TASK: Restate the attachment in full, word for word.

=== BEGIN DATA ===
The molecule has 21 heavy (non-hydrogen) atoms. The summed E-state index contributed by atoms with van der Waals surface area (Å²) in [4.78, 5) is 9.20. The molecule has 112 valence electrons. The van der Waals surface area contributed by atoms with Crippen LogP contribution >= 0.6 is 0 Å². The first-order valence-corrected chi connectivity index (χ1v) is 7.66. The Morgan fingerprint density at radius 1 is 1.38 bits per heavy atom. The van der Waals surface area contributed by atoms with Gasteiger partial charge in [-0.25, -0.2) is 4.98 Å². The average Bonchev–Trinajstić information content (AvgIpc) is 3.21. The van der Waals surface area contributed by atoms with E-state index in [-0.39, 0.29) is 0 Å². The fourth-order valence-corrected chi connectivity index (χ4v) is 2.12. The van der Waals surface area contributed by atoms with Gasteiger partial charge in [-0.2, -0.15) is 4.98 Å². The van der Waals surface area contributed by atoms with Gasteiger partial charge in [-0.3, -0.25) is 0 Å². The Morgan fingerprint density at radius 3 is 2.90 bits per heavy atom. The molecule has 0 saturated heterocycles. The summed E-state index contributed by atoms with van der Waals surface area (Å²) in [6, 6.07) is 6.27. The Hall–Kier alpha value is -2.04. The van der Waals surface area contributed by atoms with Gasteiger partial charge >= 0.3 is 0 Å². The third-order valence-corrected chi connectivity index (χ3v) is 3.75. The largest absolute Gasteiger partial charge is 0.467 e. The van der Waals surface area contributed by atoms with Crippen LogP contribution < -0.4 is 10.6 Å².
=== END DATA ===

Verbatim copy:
The molecule has 21 heavy (non-hydrogen) atoms. The summed E-state index contributed by atoms with van der Waals surface area (Å²) in [4.78, 5) is 9.20. The molecule has 112 valence electrons. The van der Waals surface area contributed by atoms with Crippen LogP contribution >= 0.6 is 0 Å². The first-order valence-corrected chi connectivity index (χ1v) is 7.66. The Morgan fingerprint density at radius 1 is 1.38 bits per heavy atom. The van der Waals surface area contributed by atoms with Gasteiger partial charge in [-0.25, -0.2) is 4.98 Å². The average Bonchev–Trinajstić information content (AvgIpc) is 3.21. The van der Waals surface area contributed by atoms with E-state index in [-0.39, 0.29) is 0 Å². The fourth-order valence-corrected chi connectivity index (χ4v) is 2.12. The van der Waals surface area contributed by atoms with Gasteiger partial charge in [-0.2, -0.15) is 4.98 Å². The van der Waals surface area contributed by atoms with Gasteiger partial charge in [-0.3, -0.25) is 0 Å². The Morgan fingerprint density at radius 3 is 2.90 bits per heavy atom. The molecule has 0 saturated heterocycles. The summed E-state index contributed by atoms with van der Waals surface area (Å²) in [6, 6.07) is 6.27. The Hall–Kier alpha value is -2.04. The van der Waals surface area contributed by atoms with Gasteiger partial charge >= 0.3 is 0 Å². The third-order valence-corrected chi connectivity index (χ3v) is 3.75. The largest absolute Gasteiger partial charge is 0.467 e. The van der Waals surface area contributed by atoms with Crippen LogP contribution < -0.4 is 10.6 Å².